The generous bequest to fund the Tully Center for Free Speech came from Joan A. Tully, a 1969 alumna of the Newhouse School. She once described herself as a journeyman journalist. But she was far more than that. Her career spanned the worlds of media, law, and business.
At Syracuse University, she worked at The Daily Orange. She once remarked that she would never forget her first story – students struggling to keep good grades to avoid being drafted for the Vietnam War. She worked her way up at the Daily Orange to the position of features editor.
Her professional career began at the AP Dow Jones Newswire in New York City. She went on to create a new home-furnishings magazine and later edited weekly newspapers in New Jersey.
In the mid-70s she lived in Belgium where she was the Managing Editor of the Brussels Times. She freelanced on projects ranging from a cartoon strip about quality control for Levi’s jeans, an article on environmental issues, and publications about multinational corporations. For most of her professional life she used her married name, Joan Infarinato.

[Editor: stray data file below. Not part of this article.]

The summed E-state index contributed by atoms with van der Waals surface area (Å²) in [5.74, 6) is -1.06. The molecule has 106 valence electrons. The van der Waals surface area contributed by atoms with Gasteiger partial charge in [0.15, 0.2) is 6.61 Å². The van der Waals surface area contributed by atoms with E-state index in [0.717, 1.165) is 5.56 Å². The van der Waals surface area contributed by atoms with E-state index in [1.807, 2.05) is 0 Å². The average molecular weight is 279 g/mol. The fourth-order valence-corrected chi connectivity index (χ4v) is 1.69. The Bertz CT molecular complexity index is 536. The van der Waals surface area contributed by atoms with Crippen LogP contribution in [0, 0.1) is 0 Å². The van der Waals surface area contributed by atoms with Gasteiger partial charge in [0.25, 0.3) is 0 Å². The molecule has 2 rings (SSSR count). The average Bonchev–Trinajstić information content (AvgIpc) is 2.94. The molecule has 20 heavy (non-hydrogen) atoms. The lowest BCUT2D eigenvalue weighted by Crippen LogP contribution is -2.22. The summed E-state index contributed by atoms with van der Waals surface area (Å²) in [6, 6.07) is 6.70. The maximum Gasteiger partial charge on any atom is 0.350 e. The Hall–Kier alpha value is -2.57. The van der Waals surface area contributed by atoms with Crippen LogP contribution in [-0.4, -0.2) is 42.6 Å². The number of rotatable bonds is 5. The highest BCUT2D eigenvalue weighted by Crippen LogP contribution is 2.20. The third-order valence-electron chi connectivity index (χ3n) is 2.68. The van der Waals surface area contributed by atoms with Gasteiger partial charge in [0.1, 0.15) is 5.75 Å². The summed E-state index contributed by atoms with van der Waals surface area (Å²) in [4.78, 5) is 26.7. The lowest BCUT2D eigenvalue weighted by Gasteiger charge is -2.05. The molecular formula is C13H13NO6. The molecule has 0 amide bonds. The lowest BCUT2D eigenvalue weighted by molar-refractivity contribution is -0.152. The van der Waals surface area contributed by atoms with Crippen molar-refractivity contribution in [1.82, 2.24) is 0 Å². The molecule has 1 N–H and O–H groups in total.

In the 80s, while a senior editor at Ladies Home Journal, Joan attended Fordham University School of Law. As member of the Fordham Law Review, she wrote an article on copyrighting transitional works of art, reflecting on artist Christo’s running fence and styling photographs in magazines. She completed her law degree in 1983 and joined the prestigious law firm of Cahill, Gordon & Reindel to specialize in First Amendment issues.
After practicing law in New York and Boston, she moved to Bucks County, Pennsylvania, where she worked in real estate and began an antique-textile business.
Joan Tully loved designing and maintaining gardens, actively supported farm preservation, and never missed reading The New York Times. In 2005, at the age of 58, she died of a brain tumor.